Table 4. Calculated Papp of Mardin-Darby canine kidney II cell by using the value of 15 min after addition of α-lipoic acid.
Cell TypesPapp (×10−6 cm/s)
Low GroupMiddle GroupHigh Group
RLASLARLASLARLASLA
MDCK II185.4 ± 5.5186.2 ± 4.6197.3 ± 2.6197.7 ± 2.0186.3 ± 12.7189.8 ± 13.9
Papp are shown as mean ± standard deviation (n = 3). Papp, apparent permeability; RLA, R-α-lipoic acid; SLA, S-α-lipoic acid; MDCK, Mardin-Darby canine kidney. Statistical analysis was performed by using the paired-t test at each time point of each concentration group.
We previously reported the enantioselective pharmacokinetics of LA in rats [15]. In that study, we observed that the Fh and Fa and/or Fg of transport from the gastrointestinal tract to the systemic circulation were implicated in these enantioselective pharmacokinetics. However, we could not determine whether Fa and/or Fg were responsible for this enantioselectivity. In this study, we found that the transport of LA across the monolayers of two cell types was not enantioselective. These results suggest that the enantioselective pharmacokinetics of LA arose from Fh or Fg × Fh, but not Fa.

3. Experimental Section

3.1. Chemical and Reagents

RLA-Na (purity of >98.0%) was purchased from Toyo Hakko Co., Ltd. (Obu, Japan) and SLA-Na (purity of >85.0%) was supplied from Changshu Fushilai Medicine and Chemical Co., Ltd. (Changshu, China). Rac-LA (purity of >98.0%) and Dulbecco’s Modified Eagle Medium (DMEM) were purchased from Sigma-Aldrich Production GmbH (Buchs, Switzerland), and Rac-LA-d5 (purity of >98.0%) was purchased from Toronto Research Chemicals Inc. (Toronto, ON, Canada). Minimum essential medium (MEM), l-glutamine, penicillin-streptomycin, fetal bovine serum (FBS), and Hank’s balanced salt solution (HBSS) were purchased from ThermoFisher Science (Waltham, MA, USA). Antibiotic-Antimycotic Mixed Stock Solution (100×) was purchased from Nacalai Tesque Inc. (Kyoto, Japan). All other chemicals and reagents were commercially available and were of analytical grade or higher.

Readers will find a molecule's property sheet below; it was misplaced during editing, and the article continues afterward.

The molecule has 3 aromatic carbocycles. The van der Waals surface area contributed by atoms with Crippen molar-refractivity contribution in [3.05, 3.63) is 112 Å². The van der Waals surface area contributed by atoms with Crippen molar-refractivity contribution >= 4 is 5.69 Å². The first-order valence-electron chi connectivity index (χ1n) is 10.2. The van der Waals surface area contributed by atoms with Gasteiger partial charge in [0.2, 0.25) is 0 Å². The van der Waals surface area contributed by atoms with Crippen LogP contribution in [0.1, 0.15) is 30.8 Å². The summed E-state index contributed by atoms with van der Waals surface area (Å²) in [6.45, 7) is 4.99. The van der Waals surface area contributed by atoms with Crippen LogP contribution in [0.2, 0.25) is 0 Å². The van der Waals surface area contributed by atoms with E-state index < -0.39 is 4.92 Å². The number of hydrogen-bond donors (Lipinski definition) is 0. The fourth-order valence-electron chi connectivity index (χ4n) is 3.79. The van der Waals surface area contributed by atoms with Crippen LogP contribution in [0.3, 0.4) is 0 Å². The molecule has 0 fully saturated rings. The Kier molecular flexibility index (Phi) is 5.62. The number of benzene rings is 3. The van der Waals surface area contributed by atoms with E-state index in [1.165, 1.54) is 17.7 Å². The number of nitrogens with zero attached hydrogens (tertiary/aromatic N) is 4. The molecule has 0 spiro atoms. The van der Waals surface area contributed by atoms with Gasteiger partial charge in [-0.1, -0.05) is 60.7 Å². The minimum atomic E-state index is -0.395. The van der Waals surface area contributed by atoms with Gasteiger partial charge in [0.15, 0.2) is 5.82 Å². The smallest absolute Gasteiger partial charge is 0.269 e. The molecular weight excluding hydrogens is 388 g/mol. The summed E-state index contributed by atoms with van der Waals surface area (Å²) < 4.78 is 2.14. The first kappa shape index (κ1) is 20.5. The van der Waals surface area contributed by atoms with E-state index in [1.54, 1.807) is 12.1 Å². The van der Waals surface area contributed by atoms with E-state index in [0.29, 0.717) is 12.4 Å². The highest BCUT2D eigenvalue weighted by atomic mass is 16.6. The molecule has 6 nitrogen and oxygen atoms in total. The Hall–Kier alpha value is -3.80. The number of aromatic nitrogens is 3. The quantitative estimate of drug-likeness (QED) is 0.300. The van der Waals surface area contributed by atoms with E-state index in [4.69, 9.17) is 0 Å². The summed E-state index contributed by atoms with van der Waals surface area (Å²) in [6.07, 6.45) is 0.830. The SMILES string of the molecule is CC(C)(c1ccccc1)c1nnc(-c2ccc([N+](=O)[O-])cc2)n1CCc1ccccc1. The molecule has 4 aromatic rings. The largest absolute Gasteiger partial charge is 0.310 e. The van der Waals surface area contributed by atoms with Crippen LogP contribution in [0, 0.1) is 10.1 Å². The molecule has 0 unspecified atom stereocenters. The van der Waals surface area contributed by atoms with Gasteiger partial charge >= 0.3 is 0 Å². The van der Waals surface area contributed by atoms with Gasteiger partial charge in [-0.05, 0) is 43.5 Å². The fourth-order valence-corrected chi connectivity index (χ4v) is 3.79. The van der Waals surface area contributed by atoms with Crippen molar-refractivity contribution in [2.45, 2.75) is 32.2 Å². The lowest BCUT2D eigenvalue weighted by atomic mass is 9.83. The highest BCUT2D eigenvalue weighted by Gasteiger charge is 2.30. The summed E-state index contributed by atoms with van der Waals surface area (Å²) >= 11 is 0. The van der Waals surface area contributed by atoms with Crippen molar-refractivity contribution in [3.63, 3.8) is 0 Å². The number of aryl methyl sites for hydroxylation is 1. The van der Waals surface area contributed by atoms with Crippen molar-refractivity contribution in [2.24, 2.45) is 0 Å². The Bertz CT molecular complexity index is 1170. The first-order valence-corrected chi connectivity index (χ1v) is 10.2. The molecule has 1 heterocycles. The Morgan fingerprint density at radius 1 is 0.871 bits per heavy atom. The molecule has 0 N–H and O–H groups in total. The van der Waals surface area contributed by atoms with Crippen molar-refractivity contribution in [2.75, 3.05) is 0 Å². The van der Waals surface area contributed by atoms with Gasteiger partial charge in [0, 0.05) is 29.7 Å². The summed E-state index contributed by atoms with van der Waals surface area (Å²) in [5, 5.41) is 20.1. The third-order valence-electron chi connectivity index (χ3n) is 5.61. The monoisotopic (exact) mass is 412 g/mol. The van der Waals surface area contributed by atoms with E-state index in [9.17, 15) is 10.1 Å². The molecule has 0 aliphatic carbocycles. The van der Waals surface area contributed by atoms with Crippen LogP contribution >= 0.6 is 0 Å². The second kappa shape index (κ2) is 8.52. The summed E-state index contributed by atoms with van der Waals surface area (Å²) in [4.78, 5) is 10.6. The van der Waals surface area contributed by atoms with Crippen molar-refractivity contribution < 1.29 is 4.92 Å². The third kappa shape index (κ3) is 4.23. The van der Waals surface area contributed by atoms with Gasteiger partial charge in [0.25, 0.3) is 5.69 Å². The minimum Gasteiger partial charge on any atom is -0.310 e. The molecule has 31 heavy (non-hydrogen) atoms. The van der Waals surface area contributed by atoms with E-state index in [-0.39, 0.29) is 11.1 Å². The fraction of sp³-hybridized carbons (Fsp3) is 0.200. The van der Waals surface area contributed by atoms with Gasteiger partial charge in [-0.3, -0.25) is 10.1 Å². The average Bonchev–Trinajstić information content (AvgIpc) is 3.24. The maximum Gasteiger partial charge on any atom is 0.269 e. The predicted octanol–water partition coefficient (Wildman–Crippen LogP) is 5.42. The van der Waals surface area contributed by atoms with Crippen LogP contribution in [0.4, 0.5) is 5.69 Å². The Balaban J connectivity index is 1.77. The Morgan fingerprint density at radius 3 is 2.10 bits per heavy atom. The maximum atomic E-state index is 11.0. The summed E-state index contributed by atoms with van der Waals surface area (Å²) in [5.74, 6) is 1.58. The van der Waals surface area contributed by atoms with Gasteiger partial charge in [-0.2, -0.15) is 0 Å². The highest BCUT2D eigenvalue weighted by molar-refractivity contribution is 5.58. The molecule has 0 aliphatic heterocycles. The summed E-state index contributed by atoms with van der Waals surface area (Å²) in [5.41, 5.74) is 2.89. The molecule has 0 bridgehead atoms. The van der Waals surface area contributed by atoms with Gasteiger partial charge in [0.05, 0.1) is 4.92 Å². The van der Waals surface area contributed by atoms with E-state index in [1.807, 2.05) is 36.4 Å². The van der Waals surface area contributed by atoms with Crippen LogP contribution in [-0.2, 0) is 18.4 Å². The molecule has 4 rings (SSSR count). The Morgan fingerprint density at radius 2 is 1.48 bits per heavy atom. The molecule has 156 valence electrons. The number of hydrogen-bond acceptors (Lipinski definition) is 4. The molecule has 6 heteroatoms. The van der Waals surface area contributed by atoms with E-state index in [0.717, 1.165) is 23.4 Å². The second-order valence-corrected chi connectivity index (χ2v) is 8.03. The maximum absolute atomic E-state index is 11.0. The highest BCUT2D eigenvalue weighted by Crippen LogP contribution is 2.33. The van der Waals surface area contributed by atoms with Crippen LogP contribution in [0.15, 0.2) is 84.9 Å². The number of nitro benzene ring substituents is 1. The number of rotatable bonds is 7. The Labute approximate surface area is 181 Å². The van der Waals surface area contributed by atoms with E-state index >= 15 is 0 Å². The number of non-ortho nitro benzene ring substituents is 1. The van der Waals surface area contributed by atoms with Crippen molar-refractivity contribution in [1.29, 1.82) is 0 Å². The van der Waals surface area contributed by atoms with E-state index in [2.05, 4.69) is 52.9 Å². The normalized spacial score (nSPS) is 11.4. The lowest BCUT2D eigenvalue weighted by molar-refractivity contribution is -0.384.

3.2. Cell Culture

3.2.1. Caco-2

Caco-2 cells were obtained from DS Pharma Bio-medical (Osaka, Japan), and seeded at 4.0 × 105 cells in 10 cm dishes. The cells were grown in 500 mL DMEM, Antibiotic-Antimycotic Mixed Stock Solution (100×), (5000 units/mL penicillin, 5000 µg/mL streptomycin and 12.5 µg/mL amphotericin B respectively), and 50 mL FBS. The cells were incubated at 37 °C in a humidified atmosphere of 5% CO2, and the medium was changed at 2–3 days intervals until cells reached confluence. Confluent cells (5–6 days after seeding) were plated at a cell density of 2.0 × 106 per well in 24-well transwell plates and incubated until transport.

3.2.2. MDCK II

MDCK II cells were obtained from Sumika Chemical Analysis Service, Ltd. (Osaka, Japan) and cultured at a density of 2.0 × 107 cells in 175-cm2 plastic flasks. The culture medium comprised of the following reagents of the Gibco® series (ThermoFisher Science): 500 mL MEM, 5 mL l-glutamine (200 mM), 5 mL penicillin-streptomycin (10,000 units/mL and 10,000 µg/mL, respectively), and 50 mL FBS. The cells were incubated at 37 °C in a humidified atmosphere of 5% CO2. Confluent cells (3–4 days after seeding) were plated at a cell density of 1.5 × 104 per well in 24-well transwell plates and were incubated until transport.

3.3. Transport Experiments

3.3.1. Caco-2

The medium was removed, and cells were washed with HBSS. To the apical side of the well, 500 µL of HBSS was added; to the basal side of the well, 1.0 mL of HBSS was added. The cells were incubated for 30 min at 37 °C, and the integrity of the cell layer was evaluated by measuring TER using Millicell® (Millipore, Billerica, MA, USA). Then, the apical and basal solutions were removed, and 500 µL and 1.0 mL of the transport buffer (HBSS and 10 mM HEPES; pH 7.4) were added to the apical and basal sides of wells, respectively. After 30-min incubation, both solutions were removed; 600 µL of the receiver buffer (HBSS and 10 mM HEPES, pH 7.4, with 1% DMSO) was added to the basal side. LA was dissolved in HBSS (20, 100, and 500 µg/mL), and 150 µL of LA was added to the apical side of each well at room temperature. The upper final concentration in the assay, 500 µg/mL, was selected as the maximum concentration to be soluble in the buffer, and the following 2 concentrations were decided by 5-fold dilution in sequence. At 5, 15, 30, 60, and 120 min, samples were withdrawn from the basal chamber; then, they were diluted 2-fold in water, and stored at −20 °C until analysis.